Monthly Archives: November 2007

This week on the podcast.

This week's Law and Video podcast is now available at http://www.lawandvideo.com.

Listen Live Tuesdays at 5pm Pacific/8pm Eastern, or download and listen at your convenience.

This week's topics:

  • I've got a copyright, what do I need to do to protect it?
    • Statutes of limitations, doctrine of laches
  • Director's former assistant/editor wants credit after termination.
  • What licenses are needed for live concert film?
  • What copyright and legal protection is there for pornographic, indecent and obscene materials?
  • Do I really need a lawyer to shop my demo?
  • Credit removed from cable program when sold on DVD.
  • Actor's life-threatening illness prevents performance halfway into production, can the producer sue?

This week on Law and Video podcast.

This week's Law and Video podcast is now available at http://www.lawandvideo.com Listen Live Tuesdays at 5pm Pacific/8pm Eastern, or download and listen at your convenience.This week's topics:

  • City of New York revises permit and insurance requirements for small video productions.
  • Credit for video game authorship.
  • Use of government forms in instructional videos.
  • Former employer's use of work-product without crediting terminated employee.
  • Work-For-Hire when employee's creative material is outside the course and scope of employment?
  • Can a minor and his family avoid or terminate a modeling agent's contract?
  • Is videotape admissible in court if recorded without consent or knowledge of the subject?
  • Security/Surveillance camera in the workplace. Is notice to employees and customers required?
  • Police officer's destruction of camera and footage of traffic stop.

Happy Thanksgiving!

Music Basics for Film and Video productions.

Music is an integral part of any filmmaker’s toolbox. Proper selection of music can help tell a story, set a mood, and build suspense. For most independent productions, however, music is either under-budgeted or not budgeted at all. Even when there IS a music budget, it’s often re-allocated to more pressing expenses during production.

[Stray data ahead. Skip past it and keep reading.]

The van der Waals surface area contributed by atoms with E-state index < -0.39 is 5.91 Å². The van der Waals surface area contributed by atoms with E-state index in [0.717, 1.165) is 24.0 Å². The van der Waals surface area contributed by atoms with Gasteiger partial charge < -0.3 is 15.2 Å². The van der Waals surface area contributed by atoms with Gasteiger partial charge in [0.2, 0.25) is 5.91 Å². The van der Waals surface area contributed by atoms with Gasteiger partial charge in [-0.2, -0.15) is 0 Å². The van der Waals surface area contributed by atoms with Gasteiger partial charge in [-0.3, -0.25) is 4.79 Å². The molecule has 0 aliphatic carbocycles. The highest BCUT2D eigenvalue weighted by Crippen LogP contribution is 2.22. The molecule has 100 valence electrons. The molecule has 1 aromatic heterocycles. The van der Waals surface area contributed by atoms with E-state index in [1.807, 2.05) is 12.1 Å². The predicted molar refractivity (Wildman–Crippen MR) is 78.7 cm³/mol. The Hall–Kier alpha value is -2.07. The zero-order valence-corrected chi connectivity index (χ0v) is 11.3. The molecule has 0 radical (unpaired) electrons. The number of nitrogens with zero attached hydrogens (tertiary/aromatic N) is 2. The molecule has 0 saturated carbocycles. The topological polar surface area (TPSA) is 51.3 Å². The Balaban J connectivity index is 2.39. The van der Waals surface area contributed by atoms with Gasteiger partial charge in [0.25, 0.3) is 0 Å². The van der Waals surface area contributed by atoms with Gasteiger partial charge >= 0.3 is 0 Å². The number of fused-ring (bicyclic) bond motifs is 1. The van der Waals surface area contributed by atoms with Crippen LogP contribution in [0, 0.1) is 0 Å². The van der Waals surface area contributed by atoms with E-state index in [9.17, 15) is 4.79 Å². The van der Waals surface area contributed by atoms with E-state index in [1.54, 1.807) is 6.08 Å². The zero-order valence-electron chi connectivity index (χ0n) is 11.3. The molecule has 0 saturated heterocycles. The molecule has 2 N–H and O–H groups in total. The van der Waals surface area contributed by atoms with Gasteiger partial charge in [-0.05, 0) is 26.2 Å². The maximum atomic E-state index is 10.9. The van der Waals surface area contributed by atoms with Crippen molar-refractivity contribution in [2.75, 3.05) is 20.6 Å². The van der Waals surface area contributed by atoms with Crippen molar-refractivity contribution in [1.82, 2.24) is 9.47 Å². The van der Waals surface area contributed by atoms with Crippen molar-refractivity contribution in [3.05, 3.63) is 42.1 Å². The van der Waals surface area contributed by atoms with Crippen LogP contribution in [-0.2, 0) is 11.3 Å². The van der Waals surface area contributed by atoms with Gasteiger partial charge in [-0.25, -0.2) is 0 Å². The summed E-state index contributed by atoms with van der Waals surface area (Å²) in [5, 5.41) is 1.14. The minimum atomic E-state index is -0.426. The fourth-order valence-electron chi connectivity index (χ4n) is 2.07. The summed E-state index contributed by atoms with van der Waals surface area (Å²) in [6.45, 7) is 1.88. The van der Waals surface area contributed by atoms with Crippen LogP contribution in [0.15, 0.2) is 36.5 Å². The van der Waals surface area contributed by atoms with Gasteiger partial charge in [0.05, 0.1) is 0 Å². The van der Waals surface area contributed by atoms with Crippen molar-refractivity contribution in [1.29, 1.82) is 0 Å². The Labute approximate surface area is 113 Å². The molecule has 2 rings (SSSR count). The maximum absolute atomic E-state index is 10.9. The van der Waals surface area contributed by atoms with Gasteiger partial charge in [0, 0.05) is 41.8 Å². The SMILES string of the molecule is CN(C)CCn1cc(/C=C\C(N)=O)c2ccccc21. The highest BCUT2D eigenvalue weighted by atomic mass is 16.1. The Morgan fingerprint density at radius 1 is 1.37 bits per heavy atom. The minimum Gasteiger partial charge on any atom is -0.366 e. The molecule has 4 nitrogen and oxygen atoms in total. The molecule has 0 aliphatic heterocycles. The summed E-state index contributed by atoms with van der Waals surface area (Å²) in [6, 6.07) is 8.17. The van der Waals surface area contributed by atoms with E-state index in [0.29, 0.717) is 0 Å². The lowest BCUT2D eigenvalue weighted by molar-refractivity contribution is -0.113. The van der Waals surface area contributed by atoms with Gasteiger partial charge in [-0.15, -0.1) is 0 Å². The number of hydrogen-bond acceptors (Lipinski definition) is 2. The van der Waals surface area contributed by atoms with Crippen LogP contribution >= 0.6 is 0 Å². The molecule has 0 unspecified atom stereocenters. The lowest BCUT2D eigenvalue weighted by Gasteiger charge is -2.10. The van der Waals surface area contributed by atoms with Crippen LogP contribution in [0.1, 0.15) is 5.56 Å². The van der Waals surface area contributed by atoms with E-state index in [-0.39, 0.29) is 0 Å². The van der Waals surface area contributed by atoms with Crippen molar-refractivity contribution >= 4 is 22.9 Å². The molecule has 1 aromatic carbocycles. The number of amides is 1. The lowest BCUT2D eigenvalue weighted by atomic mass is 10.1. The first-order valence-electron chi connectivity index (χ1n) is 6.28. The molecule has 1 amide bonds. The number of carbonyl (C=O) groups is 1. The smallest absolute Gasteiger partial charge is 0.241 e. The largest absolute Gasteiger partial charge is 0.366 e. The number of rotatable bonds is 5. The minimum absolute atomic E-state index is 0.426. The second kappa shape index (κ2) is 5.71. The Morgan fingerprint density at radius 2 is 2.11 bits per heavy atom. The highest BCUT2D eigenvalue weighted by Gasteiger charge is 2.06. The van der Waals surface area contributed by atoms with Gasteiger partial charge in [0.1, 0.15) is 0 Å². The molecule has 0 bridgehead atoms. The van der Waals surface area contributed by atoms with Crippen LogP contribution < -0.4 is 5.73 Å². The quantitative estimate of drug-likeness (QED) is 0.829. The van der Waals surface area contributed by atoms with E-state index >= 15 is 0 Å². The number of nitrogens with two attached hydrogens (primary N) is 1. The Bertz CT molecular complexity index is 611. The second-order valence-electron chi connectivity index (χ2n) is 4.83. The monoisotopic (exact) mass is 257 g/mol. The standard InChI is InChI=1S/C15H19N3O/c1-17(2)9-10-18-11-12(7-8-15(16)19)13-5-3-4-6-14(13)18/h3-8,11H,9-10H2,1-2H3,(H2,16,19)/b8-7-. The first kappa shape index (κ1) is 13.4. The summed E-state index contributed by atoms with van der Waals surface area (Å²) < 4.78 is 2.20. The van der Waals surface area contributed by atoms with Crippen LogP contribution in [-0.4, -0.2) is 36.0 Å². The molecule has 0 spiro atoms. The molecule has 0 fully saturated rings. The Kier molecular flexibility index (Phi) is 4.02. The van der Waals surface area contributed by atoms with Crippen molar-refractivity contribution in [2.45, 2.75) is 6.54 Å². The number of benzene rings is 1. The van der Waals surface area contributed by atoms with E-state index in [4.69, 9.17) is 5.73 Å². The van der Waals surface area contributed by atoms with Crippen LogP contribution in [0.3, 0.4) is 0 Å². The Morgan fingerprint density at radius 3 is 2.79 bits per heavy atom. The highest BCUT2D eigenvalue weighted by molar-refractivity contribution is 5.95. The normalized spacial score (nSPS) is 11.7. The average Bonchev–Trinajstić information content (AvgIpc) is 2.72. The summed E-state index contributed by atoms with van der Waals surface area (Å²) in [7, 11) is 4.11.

This article will discuss licensing prerecorded music, a future article will address the engagement of a composer to create an original score.
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This week on Law and Video Podcast (November 13, 2007)

Well, I’m glad to be back at it after several weeks of upper-respiratory troubles. This week’s Law and Video podcast is now available at http://www.lawandvideo.com Listen Live Tuesdays at 5pm Pacific/8pm Eastern, or download and listen at your convenience. This week’s topics: WGA Strike Digital Millenium Copyright Act – Takedown notices for video posted on… Continue Reading

Broadway Stagehands Strike leads audiences to off-broadway fare

NPR reported this morning on the unforeseen consequence of theatregoers attending off-broadway shows in greater numbers now that Broadway stagehands have walked-out. Even with this surge in attendance at smaller shows (Off-broadway theatres seat 100-499), some estimates of the losses to the theatre and related businesses aproach seventeen million dollars per day. Issues in the… Continue Reading

Will Web-isodes be the unexpected beneficiary of the writer's strike?

Last time the WGA went on strike, (19-1/2 years ago), the Cable networks had a growth spurt, with audiences tuning in looking for something new. This year, as the WGA goes on strike, some believe that the Web will be the delivery mechanism for content that captures rerun-weary viewers. I’ve recently told aspiring writers that… Continue Reading

On Broadway, Growing Diversity in Audience

Backstage.com has an interesting article drawn from information contained in the League’s annual demographic report: On Broadway, Growing Diversity in Audience: “Tourists account for approximately 65 percent of the 12.3 million tickets purchased for Broadway shows during the 2006-2007 season.” The article also suggests that among theatergoers, 26 percent of tickets were purchased by non-Caucasians,… Continue Reading

Writers on Strike

For the first time in nearly 20 years, members of the writers’ union, Writer’s Guild of America are on strike. The last strike, in May of 1988, lasted five months, costing the industry more than half a billion dollars. Some shows, such as NBC’s “The Tonight Show” and Comedy Central’s “The Daily Show”, which are… Continue Reading

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